Mulugeta E, Zewge F, Chandravanshi BS. Development of a Household Water Defluoridation Process Using Aluminium Hydroxide Based Adsorbent. Water Environment Research 2015 Jun;87(6):524-32. doi: 10.2175/106143014X13975035525627.
In this study, the removal of fluoride from water using aluminium hydroxide based adsorbent has been investigated in continuous operation. The effect of fluoride influent concentration, feed flowrate, and adsorbent bed height onto the breakthrough characteristics of the adsorption system were examined. The fixed-bed adsorption system was found to perform better with lower influent fluoride concentration, lower flowrate, and higher bed depth. Thermodynamic evaluation using the bed depth service time model indicated that the fluoride adsorption capacity was 25.8 mg F-/g of adsorbent, which is high compared to commercially available activated alumina (1.8 to 1.9 mg/g). Kinetic studies showed that the rate of adsorption in continuous studies was in the range of 6.12×10(-3) to 39.3×10(-3) L/mg.h under different operating conditions. The household defluoridation unit (HDU) was tested at an up-flow mode and it was determined that the HDU packed with 0.9 kg of adsorbent with 28.3 cm of bed depth resulted in a specific safe water yield of 823.79 L. Regeneration of the exhaust media using 1% NaOH and 0.1 M HCl showed that the adsorbent could be reused. The estimated running cost of the unit was 2.0 U.S. dollar/m3 of treated water, with the potential to minimize further. Hence, it was concluded that the proposed method is simple and exhibits superior performance for the treatment of fluoride-contaminated water with the potential for household application.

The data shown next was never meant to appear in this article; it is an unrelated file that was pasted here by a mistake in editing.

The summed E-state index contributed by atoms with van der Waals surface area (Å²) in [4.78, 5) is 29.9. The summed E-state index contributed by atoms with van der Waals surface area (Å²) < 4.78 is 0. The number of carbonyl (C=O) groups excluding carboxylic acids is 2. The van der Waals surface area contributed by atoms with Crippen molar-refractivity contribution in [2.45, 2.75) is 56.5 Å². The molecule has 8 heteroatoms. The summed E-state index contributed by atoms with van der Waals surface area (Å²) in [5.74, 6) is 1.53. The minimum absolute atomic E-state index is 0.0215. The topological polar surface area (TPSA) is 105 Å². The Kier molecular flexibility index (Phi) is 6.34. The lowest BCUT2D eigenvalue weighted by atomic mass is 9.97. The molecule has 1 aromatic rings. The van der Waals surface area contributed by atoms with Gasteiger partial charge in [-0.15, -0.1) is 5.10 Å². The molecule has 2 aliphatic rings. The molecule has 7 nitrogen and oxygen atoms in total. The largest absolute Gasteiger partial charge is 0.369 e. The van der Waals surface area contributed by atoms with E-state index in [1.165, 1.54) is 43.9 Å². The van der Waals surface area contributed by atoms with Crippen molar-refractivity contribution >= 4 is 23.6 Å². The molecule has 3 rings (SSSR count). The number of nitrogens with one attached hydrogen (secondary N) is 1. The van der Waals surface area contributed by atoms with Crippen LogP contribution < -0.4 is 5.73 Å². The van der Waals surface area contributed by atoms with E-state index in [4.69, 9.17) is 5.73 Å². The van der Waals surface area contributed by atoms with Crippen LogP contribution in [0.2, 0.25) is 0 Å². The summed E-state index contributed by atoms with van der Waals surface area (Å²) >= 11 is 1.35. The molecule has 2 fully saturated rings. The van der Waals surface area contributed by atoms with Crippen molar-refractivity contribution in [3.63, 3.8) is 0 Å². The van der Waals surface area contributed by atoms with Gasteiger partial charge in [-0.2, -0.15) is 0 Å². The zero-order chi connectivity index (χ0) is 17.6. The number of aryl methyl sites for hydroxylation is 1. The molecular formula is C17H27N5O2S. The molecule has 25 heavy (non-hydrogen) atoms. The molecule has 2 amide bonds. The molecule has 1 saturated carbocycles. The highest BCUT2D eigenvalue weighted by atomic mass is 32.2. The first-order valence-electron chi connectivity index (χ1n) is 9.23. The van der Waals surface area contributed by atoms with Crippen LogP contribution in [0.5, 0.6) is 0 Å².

Goschorska M, Gutowska I, Baranowska-Bosiacka I, Rać ME, Chlubek D. Fluoride Content in Alcoholic Drinks. Biological Trace Element Research. 2015 Oct 16.
The aim of the study was to determine the role of alcoholic drinks as a potential source of dietary fluoride by means of measuring fluoride levels in selected alcoholic drinks available on the Polish market that are also diverse in terms of the percentage content of ethanol. The study was conducted on 48 types of drinks with low, medium, and high alcohol content available on the Polish market and offered by various manufacturers, both Polish and foreign. Fluoride concentrations in individual samples were measured by potentiometric method with a fluoride ion-selective electrode. The highest fluoride levels were determined in the lowest percentage drinks (less than 10 % v/v ethanol), with the lowest fluoride levels observed in the highest percentage drinks (above 40 % v/v ethanol). In terms of types of alcoholic drinks, the highest fluoride levels were determined in beers and wines, while the lowest levels were observed in vodkas. These data confirm the fact that alcoholic beverages need to be considered as a significant source of fluoride delivered into the body.